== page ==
However, Triple 9 is a movie that has plenty of weaknesses. The characters aren't exactly the most complex, with the exception of Atwood and a few others. The story gets a little twisted sometimes, as it can become unclear as to who's working for who, why people are doing certain things, etc. And the movie effectively stagnates for a brief period in the middle, sucking a bit of the momentum from the film. John Hilcoat sometimes struggles with keeping the laser focus that you need for a great crime drama and with such a sprawling cast, I guess it's understandable. But while Triple 9 never reaches greatness, something much more interesting happens.


Instead of making a thematically rich and potent drama, Hilcoat and screenwriter Matt Cook sacrifice that in favor of an almost archetypal cops and criminals tale that works almost like a guilty pleasure. This is the kind of film that is very much a dying breed in today's Hollywood atmosphere. Triple 9 is thoroughly grungy and filthy, filled with richly filmed sequences of gruesome violence and a messy, unclean sheen. Hilcoat elevates this with some terrifically filmed sequences, especially one absolutely brilliant tracking shot that is brimming with tension. But nonetheless, there's no polish or shine in this film- it's a movie that feels dirty and sleazy, filled with a bunch of unlikable and morally empty characters.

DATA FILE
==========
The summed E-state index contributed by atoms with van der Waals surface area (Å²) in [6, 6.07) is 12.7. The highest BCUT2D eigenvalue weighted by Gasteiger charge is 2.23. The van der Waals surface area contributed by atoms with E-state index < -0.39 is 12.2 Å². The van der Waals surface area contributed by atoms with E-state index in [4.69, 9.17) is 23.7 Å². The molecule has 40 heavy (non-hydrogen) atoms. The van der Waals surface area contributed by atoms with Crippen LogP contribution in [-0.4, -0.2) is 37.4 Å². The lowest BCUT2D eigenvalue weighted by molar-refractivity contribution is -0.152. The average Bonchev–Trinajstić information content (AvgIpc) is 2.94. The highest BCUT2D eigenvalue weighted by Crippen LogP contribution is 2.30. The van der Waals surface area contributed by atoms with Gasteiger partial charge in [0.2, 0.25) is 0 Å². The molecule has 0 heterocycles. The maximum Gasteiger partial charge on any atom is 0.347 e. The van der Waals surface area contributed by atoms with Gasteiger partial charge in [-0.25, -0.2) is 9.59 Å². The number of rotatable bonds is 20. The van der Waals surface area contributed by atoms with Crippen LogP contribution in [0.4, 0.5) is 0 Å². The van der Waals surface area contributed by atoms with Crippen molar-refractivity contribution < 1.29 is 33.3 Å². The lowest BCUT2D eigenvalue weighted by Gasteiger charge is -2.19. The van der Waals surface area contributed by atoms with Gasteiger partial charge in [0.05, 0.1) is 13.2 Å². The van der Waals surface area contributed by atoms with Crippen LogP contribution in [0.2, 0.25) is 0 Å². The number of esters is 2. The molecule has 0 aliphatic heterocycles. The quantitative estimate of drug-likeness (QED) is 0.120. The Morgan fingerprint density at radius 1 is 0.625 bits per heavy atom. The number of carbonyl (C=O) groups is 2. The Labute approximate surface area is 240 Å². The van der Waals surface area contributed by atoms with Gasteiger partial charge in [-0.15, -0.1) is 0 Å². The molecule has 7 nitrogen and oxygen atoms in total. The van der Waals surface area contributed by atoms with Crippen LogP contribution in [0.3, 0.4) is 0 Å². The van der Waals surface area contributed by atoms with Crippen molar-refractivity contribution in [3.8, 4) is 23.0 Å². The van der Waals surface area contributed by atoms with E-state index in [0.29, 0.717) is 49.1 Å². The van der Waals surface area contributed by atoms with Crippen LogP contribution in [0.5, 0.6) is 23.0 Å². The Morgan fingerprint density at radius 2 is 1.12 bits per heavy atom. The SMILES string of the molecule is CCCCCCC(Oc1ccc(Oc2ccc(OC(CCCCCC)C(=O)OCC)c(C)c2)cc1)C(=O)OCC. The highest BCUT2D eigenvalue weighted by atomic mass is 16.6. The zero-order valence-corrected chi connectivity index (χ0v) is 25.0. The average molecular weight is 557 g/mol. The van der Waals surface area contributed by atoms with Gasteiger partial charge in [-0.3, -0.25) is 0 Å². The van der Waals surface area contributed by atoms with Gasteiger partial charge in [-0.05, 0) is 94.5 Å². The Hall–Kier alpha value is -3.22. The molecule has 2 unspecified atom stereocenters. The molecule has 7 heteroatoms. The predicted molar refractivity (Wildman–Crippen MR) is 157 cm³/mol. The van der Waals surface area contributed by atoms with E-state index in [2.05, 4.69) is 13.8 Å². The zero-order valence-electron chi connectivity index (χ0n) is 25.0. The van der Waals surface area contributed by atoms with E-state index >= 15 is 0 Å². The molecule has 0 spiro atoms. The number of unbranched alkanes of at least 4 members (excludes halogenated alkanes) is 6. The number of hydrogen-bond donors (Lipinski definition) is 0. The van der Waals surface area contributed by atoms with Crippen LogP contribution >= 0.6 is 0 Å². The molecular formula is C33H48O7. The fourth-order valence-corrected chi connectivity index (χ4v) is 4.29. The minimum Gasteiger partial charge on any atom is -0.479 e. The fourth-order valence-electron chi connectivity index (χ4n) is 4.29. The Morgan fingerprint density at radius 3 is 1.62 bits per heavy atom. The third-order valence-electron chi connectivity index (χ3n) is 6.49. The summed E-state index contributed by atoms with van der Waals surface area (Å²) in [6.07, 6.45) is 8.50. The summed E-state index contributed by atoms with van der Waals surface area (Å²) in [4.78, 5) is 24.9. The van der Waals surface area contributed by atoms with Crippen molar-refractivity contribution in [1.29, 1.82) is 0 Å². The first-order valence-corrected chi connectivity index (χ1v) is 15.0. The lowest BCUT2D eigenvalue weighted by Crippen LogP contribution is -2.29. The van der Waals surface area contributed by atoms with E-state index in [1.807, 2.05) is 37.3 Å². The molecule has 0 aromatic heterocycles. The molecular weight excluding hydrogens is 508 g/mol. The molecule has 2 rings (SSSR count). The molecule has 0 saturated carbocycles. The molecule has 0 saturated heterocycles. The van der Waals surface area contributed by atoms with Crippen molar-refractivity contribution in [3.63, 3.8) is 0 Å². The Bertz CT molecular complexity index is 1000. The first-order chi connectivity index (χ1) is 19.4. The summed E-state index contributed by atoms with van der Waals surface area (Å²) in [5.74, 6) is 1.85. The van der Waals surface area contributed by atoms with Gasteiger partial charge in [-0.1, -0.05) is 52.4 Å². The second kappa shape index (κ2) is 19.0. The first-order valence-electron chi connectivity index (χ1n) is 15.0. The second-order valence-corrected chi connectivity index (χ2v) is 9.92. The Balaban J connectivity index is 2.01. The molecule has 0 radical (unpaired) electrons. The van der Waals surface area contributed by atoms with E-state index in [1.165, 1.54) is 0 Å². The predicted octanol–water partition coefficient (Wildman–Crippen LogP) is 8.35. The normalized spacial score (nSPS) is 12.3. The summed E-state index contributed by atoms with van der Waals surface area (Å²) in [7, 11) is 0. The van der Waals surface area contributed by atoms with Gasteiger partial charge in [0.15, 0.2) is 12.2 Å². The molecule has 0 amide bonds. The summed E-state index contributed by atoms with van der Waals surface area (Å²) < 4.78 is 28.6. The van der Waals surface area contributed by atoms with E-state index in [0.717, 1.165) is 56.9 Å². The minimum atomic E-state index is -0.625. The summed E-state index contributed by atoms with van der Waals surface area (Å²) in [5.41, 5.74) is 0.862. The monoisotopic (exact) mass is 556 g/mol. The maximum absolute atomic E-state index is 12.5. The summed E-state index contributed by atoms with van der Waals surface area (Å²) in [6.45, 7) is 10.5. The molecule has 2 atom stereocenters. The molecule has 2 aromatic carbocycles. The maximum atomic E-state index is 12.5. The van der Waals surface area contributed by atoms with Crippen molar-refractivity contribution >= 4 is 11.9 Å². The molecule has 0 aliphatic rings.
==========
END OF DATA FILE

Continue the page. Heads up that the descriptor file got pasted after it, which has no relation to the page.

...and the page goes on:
Triple 9 is pure pulp fiction, not in the comic sense of Tarantino's masterpiece, but in the sense of structure and style. In some ways, this flick feels like a comic book, a lost Detective Tales story from the 1950s, only with an elevated sense of viciousness. The bright reds and blazing colors of Triple 9 pop off the screen, contrasting with the gloomy atmosphere and the mostly dark cinematography of Nicolas Karakatsanis. It's essentially a film noir, with most of the action taking place in seedy bars, dimly lit parking lots, shady backrooms and chaotic police offices.

This is undoubtedly the key to Triple 9's success. While I was watching it, I felt truly drawn into the action, and in many ways, it reminded me of how Tarantino described the pulp magazines that formed the basis for Pulp Fiction. Triple 9 is brutal and wild, but you're simply addicted. Hilcoat's solid directing chops, Cook's meat-and-potatoes screenplay and the exceptional cast give this crime drama the shiny facade of prestige, but make no mistake- this is classic noir of the highest degree. It's mean, delicious greatness and I have no shame in admitting that I had a total blast with every minute of it.